"These tools are all task-based: if you need to manage this piece of your business, here's how to do it."

Valuable, big picture insights here from Bob.

And now, we need to zoom in: do other entrepreneurs build similar tools in this space?

Discover other players in the market

Enter Nick O'Connor, founder and CEO of Venture Toolkit, which provides tools and techniques for incubator, accelerator and enterprise innovation programs. O'Connor ran many such programs himself, and taught these techniques at top institutions.


He and his team developed 'market validation CRM' (customer relationship management) software, to help people figure out who their customers are.

He gave me a demo and outlined how they approach this problem at Venture Toolkit.

"In a regular CRM, you want to track your leads. You gradually invest more and more time in qualified leads and customers. And you want to do that to an extent in our tool, but also, anyone who's not a customer is not as important as someone who is a customer."

All good stuff -- but our previous two experts just gave us lots of reasons why O'Connor's system shouldn't work. What gives?

The key: O'Connor targets people who run accelerator programs, rather than startups as such. Huge difference. Similar kind of tool, but an adjacent market -- one with a far greater ability to pay.

Now, one more expert. Why? Because we need to answer a crucial question.

How much teaching does our idea require?

Jim Hornthal is a successful entrepreneur, investor in highly successful companies, teaches entrepreneurship at top universities, and cofounded the software company LaunchPad Central.


Here's the thing: LaunchPad Central helps innovators from all backgrounds -- accelerators, enterprises, you name it -- to come up with things people want.

How? You go out and interview potential customers, bring your results to the LaunchPad system, and get input from mentors and peer group entrepreneurs. Big similarities to O'Connor's Venture Toolkit -- and once again, their customers are sizable organizations rather than individual startups.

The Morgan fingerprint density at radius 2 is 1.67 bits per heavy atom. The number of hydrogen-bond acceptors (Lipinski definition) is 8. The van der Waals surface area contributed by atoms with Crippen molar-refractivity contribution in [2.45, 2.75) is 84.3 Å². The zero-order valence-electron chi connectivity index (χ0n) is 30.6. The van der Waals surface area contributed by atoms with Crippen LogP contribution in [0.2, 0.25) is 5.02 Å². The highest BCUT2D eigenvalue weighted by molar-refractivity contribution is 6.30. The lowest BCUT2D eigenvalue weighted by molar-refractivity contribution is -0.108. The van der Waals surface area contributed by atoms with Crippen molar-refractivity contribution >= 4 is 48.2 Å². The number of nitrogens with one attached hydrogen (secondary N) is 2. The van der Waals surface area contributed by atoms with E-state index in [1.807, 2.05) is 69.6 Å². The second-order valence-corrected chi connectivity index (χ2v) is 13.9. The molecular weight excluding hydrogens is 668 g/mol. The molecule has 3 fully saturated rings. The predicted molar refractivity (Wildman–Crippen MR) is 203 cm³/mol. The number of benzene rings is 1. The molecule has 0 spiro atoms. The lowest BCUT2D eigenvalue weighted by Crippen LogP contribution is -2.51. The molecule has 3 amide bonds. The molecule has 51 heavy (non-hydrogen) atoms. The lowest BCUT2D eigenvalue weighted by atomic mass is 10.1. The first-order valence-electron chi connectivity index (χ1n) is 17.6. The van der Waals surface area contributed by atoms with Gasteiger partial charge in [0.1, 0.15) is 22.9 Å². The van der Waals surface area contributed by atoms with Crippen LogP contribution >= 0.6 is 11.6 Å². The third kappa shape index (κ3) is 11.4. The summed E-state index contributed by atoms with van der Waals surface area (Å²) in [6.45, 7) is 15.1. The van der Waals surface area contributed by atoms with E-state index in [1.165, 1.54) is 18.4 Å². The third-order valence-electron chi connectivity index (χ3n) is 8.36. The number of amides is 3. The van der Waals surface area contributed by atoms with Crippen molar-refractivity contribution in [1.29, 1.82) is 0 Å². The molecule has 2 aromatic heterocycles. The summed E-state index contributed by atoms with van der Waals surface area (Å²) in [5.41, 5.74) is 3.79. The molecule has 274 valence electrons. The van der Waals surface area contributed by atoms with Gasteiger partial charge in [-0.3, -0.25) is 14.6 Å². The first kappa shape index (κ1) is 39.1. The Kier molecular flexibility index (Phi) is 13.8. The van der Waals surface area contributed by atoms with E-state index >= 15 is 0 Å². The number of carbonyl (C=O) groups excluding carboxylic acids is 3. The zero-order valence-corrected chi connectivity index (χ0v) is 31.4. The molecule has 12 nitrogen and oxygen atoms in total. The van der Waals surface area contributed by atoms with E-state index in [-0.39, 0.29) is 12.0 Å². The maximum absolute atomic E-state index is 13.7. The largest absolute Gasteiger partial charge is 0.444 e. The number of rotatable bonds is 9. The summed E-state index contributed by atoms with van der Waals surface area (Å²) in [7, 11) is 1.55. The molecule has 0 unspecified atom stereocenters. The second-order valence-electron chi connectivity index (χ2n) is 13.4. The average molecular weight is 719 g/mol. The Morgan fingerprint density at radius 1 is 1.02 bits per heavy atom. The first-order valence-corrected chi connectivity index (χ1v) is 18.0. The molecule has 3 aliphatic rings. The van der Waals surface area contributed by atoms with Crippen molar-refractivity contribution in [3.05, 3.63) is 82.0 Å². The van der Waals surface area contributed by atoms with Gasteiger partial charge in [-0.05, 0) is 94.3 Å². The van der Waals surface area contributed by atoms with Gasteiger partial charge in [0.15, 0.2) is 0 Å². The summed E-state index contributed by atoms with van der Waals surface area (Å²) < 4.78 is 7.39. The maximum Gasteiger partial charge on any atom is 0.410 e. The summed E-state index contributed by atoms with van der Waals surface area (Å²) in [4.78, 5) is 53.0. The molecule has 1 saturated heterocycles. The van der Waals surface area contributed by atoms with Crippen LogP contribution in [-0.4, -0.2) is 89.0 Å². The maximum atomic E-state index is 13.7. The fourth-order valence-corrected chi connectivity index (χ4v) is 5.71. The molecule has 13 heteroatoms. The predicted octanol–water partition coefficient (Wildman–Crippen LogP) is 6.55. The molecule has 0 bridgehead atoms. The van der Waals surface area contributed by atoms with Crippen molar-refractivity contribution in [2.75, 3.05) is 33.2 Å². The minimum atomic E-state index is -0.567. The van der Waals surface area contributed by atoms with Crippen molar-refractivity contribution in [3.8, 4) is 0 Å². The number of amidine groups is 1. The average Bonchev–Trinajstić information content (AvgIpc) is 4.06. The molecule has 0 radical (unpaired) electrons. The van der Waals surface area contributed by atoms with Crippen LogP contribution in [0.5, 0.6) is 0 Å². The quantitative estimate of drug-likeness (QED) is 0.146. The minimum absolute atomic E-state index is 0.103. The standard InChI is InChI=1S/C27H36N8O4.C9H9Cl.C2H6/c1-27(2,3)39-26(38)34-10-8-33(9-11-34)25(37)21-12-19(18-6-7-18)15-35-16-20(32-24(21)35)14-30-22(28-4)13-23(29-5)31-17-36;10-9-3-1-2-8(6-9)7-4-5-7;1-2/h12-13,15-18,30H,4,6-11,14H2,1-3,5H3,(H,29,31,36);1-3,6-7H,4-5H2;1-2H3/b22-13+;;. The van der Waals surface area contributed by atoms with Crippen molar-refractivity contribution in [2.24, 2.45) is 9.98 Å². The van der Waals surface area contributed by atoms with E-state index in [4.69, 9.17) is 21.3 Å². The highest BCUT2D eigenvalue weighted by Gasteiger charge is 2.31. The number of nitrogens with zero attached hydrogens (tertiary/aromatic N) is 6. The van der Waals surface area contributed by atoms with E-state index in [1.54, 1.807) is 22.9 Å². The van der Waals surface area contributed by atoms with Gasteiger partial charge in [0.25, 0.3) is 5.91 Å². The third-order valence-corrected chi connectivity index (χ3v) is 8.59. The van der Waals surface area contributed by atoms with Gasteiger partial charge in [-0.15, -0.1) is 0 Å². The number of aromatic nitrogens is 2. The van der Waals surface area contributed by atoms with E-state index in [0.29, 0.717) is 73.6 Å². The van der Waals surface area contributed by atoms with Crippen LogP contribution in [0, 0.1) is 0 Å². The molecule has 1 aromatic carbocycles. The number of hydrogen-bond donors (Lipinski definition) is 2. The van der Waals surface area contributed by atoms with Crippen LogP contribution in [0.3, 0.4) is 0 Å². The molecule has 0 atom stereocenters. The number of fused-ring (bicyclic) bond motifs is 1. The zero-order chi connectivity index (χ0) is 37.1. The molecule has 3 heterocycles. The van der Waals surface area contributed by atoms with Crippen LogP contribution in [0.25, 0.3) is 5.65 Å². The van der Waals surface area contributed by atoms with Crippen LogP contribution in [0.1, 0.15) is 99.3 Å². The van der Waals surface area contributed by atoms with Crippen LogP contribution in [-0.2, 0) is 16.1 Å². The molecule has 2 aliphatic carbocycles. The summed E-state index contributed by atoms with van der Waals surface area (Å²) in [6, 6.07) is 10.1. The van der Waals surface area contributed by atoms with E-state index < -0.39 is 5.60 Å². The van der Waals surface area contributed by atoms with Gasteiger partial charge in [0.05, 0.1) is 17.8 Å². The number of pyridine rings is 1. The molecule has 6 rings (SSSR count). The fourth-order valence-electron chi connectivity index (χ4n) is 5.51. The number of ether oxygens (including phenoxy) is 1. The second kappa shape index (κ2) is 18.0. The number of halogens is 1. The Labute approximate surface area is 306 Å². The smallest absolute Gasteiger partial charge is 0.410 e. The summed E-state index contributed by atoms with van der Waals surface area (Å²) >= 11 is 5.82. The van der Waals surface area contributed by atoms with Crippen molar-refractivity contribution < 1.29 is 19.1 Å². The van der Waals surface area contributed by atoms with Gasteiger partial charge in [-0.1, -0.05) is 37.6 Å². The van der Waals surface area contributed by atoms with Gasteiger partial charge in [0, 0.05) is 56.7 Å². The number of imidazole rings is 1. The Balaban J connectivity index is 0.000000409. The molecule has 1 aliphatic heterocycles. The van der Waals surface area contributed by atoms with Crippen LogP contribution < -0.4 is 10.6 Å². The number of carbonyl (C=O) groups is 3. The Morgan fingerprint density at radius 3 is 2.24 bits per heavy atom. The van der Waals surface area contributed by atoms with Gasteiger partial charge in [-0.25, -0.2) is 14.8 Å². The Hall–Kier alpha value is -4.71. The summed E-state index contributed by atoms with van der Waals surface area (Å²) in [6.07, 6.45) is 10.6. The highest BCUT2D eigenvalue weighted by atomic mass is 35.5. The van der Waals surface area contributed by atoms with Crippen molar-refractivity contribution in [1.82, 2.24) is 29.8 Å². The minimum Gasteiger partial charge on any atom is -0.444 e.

Notice a subtlety: LaunchPad is not just a piece of software to facilitate interactions with mentors and peers.

They train teams to figure out their customers.

End result: Hornthal described how they helped them save mountains of time.

"If you accept one of Steve Blank's truths -- and I do -- namely that no successful venture winds up where it starts, then how fast can you get to where you need to get to?"

"I can't tell you the hundreds of times people said we literally saved them years. They were on the wrong path, and so sure it was the path to be on."

Thus, we just learned something: teaching and expertise must play a huge part. Can't just send people to a piece of software: they need training.

Now -- take what we learned above and recap.

Our first idea ran like a wild rhino: help startups figure out their customers with a software tool.

Four conversations with top notch experts later, we found strategic problems and potential ways to counter them.

Incredible progress. No way anyone can get this far by themselves in a few weeks.

Can you do the same? Take your big idea and develop it with expert input?

Do this well and you stand a far greater chance to discover something valuable.

Better yet, you won't get shot.